In the course of the conversation I found reason to criticise all three for their partisan stands. As the argument grew more heated, I found myself ignoring the others and turning on the Congressman in particular.
Coming out of the studio, and driving home, I later reflected on this partisanship of my own. Why had I been less harsh on the other fellows? It may have been because from them a historian can expect no better. Despite its occasional disavowal of the Hindutva programme, the BJP is in essence a party of bigots who detest minorities and atheists — as their defence of Varun Gandhi’s hate speech has recently demonstrated. On their part, the smaller, regional and sectarian parties have no ideology to profess—all they stand for is personal advancement.
The case of the Congress is different. This was the party that led the movement for freedom, the party that united India and brought people of different religions and languages into a single political project. Its best leaders had a universalist vision. Its ministers and legislators were once men and women of high personal integrity. When confronted with the Congress of today, an Indian who knows some history cannot but be struck by the chasm between the past and the present. Hence the savagery with which I turned on the Congressman in the television studio. Unlike the BJP man or the lady from a regional party, he should have known better than to defend dynastic rule, duck the question of the massacre of Sikhs in 1984, disregard the growing evidence of corruption in a Congress-led government, and so on.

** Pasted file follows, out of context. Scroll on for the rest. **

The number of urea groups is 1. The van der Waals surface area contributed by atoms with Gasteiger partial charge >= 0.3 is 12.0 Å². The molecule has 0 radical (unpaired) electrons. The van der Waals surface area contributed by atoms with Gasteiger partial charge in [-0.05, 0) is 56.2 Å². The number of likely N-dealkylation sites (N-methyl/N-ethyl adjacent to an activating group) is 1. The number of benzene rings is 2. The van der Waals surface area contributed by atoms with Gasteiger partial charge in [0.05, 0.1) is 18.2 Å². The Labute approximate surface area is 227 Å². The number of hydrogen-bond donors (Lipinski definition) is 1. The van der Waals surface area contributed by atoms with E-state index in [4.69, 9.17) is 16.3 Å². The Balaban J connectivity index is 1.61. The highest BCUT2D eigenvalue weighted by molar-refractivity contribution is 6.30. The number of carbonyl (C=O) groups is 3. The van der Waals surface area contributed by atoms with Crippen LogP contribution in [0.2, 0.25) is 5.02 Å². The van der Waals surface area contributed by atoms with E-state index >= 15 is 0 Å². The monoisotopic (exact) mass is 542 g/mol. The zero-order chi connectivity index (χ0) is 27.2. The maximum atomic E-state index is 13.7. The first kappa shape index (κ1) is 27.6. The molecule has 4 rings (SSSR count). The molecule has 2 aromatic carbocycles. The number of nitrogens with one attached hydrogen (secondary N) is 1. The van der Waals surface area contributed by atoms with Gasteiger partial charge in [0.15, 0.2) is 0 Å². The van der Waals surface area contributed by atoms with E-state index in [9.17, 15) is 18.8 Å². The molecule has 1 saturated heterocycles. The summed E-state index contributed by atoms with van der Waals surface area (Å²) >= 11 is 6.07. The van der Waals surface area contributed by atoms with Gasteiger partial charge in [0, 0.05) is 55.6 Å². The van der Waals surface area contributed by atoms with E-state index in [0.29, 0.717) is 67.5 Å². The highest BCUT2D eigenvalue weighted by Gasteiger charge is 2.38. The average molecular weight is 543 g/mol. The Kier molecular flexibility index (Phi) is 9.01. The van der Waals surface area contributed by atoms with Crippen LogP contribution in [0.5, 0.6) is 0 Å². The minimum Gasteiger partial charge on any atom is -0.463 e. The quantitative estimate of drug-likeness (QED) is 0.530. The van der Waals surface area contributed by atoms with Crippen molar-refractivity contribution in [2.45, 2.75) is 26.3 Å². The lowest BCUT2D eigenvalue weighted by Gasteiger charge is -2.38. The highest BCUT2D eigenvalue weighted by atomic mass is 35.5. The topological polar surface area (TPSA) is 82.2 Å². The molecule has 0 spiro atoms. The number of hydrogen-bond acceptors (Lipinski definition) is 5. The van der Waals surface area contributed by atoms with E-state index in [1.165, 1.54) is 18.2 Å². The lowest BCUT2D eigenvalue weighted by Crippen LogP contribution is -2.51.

Despite what it has done to itself in recent years, history should still remember the Indian National Congress as one of the great political parties of the modern world. It has a lineage and record of achievement comparable to that of the Labour Party in Great Britain, the Social Democratic Party in Germany, and the Democratic Party in the United States. From its foundation in 1885 its ambitions were immense, these contained in its very title, with the last, definitive word indicating that it would not be sectarian, but embrace Indians of all kinds.